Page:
BTG: You were both working scientists with Ph.D.'s when you joined the International Society for Krishna Consciousness. Madhava, you were a chemist at the National Bureau of Standards, Sadaputa, your doctoral dissertation had just been accepted for publication by the American Mathematical Society. These days we don't usually see scientists like you advocating spiritual ideas. How did you come to accept the philosophy of Krsna consciousness as scientifically sound?
Madhava dasa: When I first came into contact with Krsna consciousness, I heard Srila Prabhupada say something I'd never considered before. He said that everything could be understood in terms of a personal basis, rather than an impersonal basis. I began to understand that personalism was superior to impersonalism, because personality could include impersonality, but impersonality could not include personality. Srila Prabhupada's concept was more all-encompassing, consistent, and rational. So I accepted it.
Sadaputa dasa: I pursued science for many years. The object of science, I felt, was to find out what the absolute truth is. Otherwise, what's the use of research? So I primarily studied mathematics, which I saw as the basis of the other sciences. But by graduate school I had come to the conclusion that mathematics was not leading me to the truth, but to the void. It seemed to be only an arbitrary game of operations played with symbols on pieces of paper. I became frustrated because I realized there had to be something beyond mathematics, which didn't make sense according to my scientific training, but which was nevertheless very important. So I investigated various sources of information outside the scientific realm yoga, spiritual groups, and so forth and then I came to Krsna consciousness. It was what I'd been looking for.
BTG: Do you think other scientists will be able to accept Krsna consciousness as you have?
Sadaputa dasa: Yes, if they consider it with an open mind.
BTG: What impact do you want your present work to have?
Madhava dasa: First, we want to expose other scientists to Krsna conscious ideas. Also, we think that people in general will also be interested in how two former academic scientists view Krsna consciousness. There's a lot of interest now in the limits of science. More and more people are questioning science's ability to solve the world's problems. We've seen science's ability to create problems. Now many people doubt it will be able to get us out of that situation. They feel that science has been overrated and they're beginning to look at wider and wider perspectives to understand what's going on. In psychology, the Gestalt movement has become popular because it doesn't try to analyze consciousness in terms of behaviorism or atomism. In scientific theory we're seeing a lot of emphasis on how the observer influences what he's observing. In every scientific experiment, the consciousness of the observer has to be accounted for, but present theories don't explain how. In addition, there are problems now in understanding the fundamentals of mathematics and of reason itself. There's also a general trend toward trying to understand consciousness and the higher psychology of living beings. A recent study conducted by the American Association for the Advancement of Science showed a great deal of public interest in phenomena that can't be explained by the known laws of science, such as psychokinesis, telepathy, Kirlian photography, and so on.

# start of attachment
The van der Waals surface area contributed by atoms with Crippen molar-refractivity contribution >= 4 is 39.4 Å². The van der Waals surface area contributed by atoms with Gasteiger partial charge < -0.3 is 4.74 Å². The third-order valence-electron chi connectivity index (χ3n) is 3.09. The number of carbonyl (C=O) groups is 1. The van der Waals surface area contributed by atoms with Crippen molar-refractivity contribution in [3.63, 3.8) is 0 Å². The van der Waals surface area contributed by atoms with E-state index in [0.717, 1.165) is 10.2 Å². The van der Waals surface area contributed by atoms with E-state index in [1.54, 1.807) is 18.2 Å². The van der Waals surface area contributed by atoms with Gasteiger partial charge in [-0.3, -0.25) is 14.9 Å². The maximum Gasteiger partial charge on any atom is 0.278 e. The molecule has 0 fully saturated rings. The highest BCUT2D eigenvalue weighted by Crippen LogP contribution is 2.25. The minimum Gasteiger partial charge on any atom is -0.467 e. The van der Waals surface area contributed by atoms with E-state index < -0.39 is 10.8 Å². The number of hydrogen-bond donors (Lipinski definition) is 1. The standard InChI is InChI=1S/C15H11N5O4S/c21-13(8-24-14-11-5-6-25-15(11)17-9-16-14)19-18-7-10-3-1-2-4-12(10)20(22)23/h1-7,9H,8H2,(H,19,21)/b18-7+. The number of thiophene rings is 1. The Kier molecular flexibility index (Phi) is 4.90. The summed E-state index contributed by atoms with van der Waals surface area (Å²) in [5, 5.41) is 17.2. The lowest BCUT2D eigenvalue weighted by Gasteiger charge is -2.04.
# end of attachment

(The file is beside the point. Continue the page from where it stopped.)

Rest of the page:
BTG: Could you tell us something about your present scientific work?
Madhava dasa: We're trying to solve a fundamental problem the problem of the origin of life. Today, most scientists say that matter creates life. But from our point of view from the spiritual scientists' point of view it's the other way around: life creates matter. We feel we have the advantage because we can observe life creating matter. For instance, a lemon tree can manufacture a drop of lemon juice. But of course a drop of lemon juice can't create a tree. So we're collecting the necessary scientific evidence to verify our everyday observation. On the other hand, the materialists' theory that matter is the source of life isn't based on any observed data. It's simply a mental construct, a theory with no hard evidence to support it.
BTG: But doesn't quantum mechanics support the theory that matter produces life?
Sadaputa dasa: No. Some people say it does, but we disagree. Quantum mechanics is the most widely accepted theory on the structure of matter. It was developed in the period from 1900 to about 1930. If you look in the library, you'll see that all the science books published today claim that quantum mechanics applies in every material situation. Most scientists say it's universal, But actually, quantum theory has been empirically verified by only very limited laboratory experiments. Although quantum theory is great for simple situations like that, it's not mathematically feasible to apply it to anything more complex. For instance, theoretical chemists admit that they can't apply quantum mechanics exactly to any molecule more complex than the diatomic hydrogen molecule, which is a very simple molecule. All they can do is assume it will work with bigger molecules. But a law that applies to one molecule won't necessarily apply to another. Still, they're gambling that quantum mechanics will. And to make matters worse, they're assuming that the human body, which is inconceivably complicated, functions according to the theories of quantum mechanics. Such an assumption is irresponsible. No one can say that the nerve cells of the brain, for example, work in that way. Well, no one should say it but they do anyway. Many scientists even say there can't be a soul because the presence of a soul would violate some "well-established" physical laws. But when you get right down to it, no one can tell if those laws really do apply to living organisms or not.